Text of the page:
The password is entered by a user or administrator of the computer system. The password strength is either computed by the password management software or entered by the user or administrator from a separate strength-calculating application. The password is put into effect to control access to one or more resources of the computer system or a connected network and the age of the password is tracked against an expiration period computed in conformity with the password strength. When the age of the password reaches the expiration period, access to the resource(s) is denied and the user or administrator must enter a new password. Alternatively the password management software may generate the new password automatically, computing the password strength to ensure that the password merits a specified expiration period.
The password strength can be computer using a lookup table having values for different characteristics of the password, determining partial strength values corresponding to the ranges in which the individual characteristics fall, and then adding the partial strength values.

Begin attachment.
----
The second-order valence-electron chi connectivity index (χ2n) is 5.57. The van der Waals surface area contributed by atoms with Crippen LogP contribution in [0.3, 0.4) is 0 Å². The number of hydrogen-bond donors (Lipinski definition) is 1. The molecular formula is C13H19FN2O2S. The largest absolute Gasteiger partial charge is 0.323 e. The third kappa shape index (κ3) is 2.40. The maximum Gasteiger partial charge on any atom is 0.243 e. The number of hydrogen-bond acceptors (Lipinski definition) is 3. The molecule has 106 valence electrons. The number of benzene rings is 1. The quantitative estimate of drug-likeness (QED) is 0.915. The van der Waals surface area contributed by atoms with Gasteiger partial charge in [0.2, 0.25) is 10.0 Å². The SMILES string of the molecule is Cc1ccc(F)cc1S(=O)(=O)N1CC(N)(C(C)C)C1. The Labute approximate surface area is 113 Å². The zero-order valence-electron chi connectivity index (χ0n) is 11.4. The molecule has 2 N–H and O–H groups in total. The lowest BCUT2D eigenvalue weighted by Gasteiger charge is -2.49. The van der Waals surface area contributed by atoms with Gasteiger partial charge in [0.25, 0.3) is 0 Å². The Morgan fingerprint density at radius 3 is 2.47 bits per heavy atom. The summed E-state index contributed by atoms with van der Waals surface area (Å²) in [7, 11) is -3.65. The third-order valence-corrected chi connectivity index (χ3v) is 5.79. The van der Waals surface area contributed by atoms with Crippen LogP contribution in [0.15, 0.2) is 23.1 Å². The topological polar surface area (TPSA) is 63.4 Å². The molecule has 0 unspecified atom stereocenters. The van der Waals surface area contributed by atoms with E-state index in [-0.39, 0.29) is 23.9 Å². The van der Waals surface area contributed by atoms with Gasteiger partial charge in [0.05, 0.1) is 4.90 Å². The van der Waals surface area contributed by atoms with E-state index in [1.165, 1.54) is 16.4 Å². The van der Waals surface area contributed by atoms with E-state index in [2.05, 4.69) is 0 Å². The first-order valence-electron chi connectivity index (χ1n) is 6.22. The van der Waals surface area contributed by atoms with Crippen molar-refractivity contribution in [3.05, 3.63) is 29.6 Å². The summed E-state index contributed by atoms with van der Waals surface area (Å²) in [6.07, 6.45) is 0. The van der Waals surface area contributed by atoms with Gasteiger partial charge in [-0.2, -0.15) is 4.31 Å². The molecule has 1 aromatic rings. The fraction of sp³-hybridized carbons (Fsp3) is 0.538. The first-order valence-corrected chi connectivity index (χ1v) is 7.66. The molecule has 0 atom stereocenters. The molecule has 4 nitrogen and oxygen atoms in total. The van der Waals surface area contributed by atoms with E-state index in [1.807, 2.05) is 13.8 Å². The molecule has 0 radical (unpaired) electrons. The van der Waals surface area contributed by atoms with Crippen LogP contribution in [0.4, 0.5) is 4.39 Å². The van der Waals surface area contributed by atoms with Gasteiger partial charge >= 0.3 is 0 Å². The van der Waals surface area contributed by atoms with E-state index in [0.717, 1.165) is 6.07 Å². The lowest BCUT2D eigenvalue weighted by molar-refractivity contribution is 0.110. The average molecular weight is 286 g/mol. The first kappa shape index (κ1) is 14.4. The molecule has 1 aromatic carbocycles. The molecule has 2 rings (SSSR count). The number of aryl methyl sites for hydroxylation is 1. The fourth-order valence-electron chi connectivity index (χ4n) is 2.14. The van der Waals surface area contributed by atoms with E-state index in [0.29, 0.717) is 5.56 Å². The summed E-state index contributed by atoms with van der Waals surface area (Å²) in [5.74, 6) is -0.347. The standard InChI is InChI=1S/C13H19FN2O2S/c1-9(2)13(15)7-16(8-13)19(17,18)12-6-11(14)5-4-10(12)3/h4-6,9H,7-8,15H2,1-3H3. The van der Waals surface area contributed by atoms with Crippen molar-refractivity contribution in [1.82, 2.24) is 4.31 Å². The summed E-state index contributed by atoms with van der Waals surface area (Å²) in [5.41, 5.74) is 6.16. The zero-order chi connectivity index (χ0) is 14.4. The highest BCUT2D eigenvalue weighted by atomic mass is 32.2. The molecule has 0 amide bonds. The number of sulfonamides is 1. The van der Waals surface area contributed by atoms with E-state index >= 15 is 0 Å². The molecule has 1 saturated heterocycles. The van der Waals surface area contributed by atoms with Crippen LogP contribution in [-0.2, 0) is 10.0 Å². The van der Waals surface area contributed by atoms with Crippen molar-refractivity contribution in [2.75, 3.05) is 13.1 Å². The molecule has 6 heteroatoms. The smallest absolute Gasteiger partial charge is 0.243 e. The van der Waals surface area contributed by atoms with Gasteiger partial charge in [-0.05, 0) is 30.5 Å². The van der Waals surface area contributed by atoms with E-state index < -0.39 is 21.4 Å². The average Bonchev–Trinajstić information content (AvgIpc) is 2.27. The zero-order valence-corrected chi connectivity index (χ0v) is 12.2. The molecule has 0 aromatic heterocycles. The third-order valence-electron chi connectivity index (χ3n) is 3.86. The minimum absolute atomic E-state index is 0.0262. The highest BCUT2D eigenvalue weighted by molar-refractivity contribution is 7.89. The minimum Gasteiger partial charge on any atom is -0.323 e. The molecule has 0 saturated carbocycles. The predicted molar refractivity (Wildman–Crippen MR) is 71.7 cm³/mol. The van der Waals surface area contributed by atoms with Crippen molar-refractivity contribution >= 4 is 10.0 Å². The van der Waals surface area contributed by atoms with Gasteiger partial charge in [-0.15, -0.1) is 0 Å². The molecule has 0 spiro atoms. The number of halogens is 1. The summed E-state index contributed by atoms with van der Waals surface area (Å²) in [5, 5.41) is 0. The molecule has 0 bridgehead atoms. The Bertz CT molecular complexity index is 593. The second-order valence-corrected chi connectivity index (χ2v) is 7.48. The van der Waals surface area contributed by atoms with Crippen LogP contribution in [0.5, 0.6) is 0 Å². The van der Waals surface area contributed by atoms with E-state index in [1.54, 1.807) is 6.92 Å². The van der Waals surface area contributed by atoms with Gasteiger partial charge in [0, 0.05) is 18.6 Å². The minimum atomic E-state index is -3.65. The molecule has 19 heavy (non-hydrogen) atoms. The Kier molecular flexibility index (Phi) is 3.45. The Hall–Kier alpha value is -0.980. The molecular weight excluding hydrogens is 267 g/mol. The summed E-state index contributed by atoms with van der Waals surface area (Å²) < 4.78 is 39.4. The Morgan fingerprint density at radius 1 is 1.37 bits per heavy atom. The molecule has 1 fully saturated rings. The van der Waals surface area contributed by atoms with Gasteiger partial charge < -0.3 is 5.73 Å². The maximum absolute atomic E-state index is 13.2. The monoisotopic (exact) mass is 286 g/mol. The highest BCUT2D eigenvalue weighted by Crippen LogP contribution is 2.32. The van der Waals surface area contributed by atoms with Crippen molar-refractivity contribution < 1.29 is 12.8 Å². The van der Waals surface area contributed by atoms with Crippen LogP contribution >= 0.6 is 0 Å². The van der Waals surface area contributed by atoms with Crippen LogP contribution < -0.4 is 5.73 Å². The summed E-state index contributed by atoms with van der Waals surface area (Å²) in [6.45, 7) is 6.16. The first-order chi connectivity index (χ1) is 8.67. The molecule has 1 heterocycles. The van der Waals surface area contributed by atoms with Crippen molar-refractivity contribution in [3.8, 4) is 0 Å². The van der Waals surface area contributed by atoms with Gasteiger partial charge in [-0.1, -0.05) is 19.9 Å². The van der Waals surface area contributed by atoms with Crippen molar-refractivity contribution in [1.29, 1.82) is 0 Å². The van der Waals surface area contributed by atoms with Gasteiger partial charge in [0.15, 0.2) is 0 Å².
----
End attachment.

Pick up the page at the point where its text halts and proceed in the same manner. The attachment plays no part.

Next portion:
The foregoing and other objectives, features, and advantages of the invention will be apparent from the following, more particular, description of the preferred embodiment of the invention, as illustrated in the accompanying drawings.
The novel features believed characteristic of the invention are set forth in the appended claims. The invention itself, however, as well as a preferred mode of use, further objectives, and advantages thereof, will best be understood by reference to the following detailed description of the invention when read in conjunction with the accompanying Figures, wherein like reference numerals indicate like components, and: